Sean: It does because it’s helping them settle into the characters. You know, they get to have fun with them. Marcus Lycus – the provider of young ladies of the night as it were – by necessity, was played by a woman. But what we did was we set her up in a costume that was covered with symbols suggesting MasterCard and Visa.

And so, again, it’s these little visual things that you can throw at the audience that not only help them to identify the characters but also get a real fast short-hand on who these people are supposed to be psychologically.

Lindsay: I would say that this would be a great suggestion for teachers out there who are looking to do Shakespeare. You know, if you’ve got an audience who you think, “Oh, we could never do that because my audience won’t understand,” well, make them understand visually, you know. Just like Sean is talking here about how the visuals for the characters and their costumes really gives a great sense of who the characters are. I think you could easily do that with any Shakespeare play because they are so representational, a lot of them.

Sean: Yes, they’re very much archetypes in plays. You know, you very rarely see a transformational character arc – except for people dying.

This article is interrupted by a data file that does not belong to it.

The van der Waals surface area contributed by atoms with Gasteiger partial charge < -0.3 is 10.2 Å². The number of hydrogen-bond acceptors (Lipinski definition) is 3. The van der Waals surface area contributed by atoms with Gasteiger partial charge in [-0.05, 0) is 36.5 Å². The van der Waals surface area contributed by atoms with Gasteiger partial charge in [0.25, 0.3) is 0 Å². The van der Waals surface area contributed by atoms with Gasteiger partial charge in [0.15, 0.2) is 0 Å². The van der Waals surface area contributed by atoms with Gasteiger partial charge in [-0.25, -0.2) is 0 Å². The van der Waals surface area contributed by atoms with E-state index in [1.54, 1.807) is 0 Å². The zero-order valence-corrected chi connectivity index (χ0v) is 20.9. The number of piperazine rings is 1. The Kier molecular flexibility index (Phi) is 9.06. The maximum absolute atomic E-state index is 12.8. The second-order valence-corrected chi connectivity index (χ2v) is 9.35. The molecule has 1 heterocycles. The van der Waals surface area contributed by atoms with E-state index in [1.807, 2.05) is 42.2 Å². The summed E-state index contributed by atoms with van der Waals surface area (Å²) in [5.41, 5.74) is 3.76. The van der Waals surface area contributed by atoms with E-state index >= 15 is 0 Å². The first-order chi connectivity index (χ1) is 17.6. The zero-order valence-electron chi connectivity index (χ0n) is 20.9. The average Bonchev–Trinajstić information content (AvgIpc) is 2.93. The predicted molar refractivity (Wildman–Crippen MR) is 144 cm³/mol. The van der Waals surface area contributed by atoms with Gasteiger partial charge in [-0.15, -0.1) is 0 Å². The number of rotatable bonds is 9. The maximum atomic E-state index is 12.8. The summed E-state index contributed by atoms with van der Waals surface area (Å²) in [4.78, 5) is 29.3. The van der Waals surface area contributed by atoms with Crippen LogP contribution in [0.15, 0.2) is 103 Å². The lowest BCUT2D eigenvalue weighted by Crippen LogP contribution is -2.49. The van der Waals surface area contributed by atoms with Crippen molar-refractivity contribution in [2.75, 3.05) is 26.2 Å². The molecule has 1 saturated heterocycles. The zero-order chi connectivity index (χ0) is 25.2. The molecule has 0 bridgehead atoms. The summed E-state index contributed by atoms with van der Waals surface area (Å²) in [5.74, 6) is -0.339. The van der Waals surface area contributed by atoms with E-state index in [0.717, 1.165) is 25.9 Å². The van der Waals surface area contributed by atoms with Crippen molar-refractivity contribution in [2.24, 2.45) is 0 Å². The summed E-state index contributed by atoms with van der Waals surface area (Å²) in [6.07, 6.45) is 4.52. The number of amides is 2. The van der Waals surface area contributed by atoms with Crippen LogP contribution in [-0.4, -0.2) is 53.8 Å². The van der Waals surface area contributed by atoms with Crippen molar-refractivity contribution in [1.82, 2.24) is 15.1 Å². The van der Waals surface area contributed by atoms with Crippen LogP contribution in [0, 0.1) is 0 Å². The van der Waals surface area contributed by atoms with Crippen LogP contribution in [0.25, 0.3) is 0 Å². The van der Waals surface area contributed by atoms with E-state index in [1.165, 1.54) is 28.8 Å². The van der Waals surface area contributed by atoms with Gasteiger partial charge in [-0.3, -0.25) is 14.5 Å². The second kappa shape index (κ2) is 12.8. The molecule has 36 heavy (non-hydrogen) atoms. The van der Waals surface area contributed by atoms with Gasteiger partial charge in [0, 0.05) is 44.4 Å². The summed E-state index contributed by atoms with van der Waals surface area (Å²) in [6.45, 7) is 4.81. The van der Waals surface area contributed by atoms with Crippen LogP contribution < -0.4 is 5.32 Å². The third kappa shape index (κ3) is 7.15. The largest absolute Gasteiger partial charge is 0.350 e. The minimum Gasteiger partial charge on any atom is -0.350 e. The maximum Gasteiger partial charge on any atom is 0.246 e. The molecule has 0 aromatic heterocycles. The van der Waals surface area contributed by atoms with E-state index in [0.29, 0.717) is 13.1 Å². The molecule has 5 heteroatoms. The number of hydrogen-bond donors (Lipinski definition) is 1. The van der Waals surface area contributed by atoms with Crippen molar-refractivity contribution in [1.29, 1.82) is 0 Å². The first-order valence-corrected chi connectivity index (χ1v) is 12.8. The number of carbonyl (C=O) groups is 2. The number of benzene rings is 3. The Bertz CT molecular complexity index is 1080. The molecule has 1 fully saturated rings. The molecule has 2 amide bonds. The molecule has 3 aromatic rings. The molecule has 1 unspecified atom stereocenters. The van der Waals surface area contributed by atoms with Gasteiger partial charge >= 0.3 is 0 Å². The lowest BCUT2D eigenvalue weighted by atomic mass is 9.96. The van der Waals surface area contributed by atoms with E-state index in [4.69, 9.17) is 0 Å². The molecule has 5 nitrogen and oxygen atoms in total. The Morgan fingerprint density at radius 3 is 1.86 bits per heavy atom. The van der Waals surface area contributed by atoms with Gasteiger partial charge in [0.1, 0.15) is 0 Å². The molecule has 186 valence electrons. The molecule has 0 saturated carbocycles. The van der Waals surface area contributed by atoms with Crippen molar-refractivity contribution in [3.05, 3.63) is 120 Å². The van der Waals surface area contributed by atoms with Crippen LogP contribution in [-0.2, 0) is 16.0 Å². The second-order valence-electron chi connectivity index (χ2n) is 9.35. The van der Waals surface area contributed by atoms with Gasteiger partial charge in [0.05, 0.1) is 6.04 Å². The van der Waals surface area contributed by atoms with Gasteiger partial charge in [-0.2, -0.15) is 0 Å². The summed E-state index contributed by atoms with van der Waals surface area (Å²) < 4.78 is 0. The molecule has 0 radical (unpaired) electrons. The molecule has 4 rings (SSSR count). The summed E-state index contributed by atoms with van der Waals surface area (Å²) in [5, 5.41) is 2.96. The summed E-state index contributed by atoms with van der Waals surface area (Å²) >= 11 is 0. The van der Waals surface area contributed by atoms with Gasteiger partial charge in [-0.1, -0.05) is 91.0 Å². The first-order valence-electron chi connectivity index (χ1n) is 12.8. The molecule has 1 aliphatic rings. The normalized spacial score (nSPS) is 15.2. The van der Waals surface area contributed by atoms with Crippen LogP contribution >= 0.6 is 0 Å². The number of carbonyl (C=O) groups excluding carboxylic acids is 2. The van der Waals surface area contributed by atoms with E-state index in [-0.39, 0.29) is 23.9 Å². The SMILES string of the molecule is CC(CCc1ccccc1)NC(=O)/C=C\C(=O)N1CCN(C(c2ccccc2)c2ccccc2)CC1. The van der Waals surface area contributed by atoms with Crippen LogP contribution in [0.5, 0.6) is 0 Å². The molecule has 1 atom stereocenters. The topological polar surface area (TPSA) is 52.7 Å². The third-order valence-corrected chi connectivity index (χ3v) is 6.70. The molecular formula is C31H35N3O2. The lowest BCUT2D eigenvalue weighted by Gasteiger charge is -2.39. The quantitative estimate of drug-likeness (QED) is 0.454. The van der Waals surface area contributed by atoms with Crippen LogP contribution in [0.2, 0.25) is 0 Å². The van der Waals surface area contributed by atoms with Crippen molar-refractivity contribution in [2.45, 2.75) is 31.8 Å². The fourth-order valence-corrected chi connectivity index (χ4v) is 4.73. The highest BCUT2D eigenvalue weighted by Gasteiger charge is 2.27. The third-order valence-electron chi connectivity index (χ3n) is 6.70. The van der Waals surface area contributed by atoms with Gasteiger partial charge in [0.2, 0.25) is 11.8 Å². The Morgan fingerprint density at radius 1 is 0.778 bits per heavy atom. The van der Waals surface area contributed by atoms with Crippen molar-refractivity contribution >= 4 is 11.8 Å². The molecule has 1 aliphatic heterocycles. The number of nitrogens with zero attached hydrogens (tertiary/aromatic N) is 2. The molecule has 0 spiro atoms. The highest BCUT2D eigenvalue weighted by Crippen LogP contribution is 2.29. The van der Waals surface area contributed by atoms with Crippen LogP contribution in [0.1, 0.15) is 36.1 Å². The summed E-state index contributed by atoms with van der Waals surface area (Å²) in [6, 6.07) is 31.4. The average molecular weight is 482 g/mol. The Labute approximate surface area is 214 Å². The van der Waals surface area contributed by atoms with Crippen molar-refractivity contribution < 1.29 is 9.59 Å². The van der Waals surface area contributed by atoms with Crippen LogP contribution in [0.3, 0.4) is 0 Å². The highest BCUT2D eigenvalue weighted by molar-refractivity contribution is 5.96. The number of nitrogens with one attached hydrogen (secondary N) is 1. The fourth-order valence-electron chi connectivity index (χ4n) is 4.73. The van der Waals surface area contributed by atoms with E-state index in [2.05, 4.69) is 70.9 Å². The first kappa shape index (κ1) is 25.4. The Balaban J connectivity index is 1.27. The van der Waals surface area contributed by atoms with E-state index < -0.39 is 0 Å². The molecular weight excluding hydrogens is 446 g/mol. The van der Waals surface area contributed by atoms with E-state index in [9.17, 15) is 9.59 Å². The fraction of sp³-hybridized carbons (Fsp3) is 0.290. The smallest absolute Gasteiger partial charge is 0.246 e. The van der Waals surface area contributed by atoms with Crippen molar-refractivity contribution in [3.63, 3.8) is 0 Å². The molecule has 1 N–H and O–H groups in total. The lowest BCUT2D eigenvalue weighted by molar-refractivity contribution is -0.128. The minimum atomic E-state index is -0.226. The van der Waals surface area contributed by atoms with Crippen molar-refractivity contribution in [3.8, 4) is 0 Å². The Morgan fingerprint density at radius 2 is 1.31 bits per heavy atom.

Lindsay: Which is the big transformation of them all.

Sean: Which is a big transformation, yes, let’s face it.

Lindsay: We also have a picture that we’re going to put up of Fiddler on the Roof. So, talk about that.

Sean: Oh, man. Fiddler was such a fun production. You know, again, you’re looking at a really big show here with a lot of scenery and it was quite frankly much bigger of a show than the stage that Washington County could handle because you’ve got a space that is 30-feet wide, about 25-feet from the lip of the thrust to the back wall and 15-feet in height. No fly space. I mean, this is really a barebones theatre.

And so, again, we said, “Well, let’s talk about concept.” You know, “What’s going on here?” and what clued me in on the approach to this was looking at the script and realizing that these are all based on short stories. And so, I thought, “Okay. They’re stories. Now, when do you tell stories?” You know, you tell stories around the water cooler, you tell stories around the family dinner table, you tell stories around a campfire.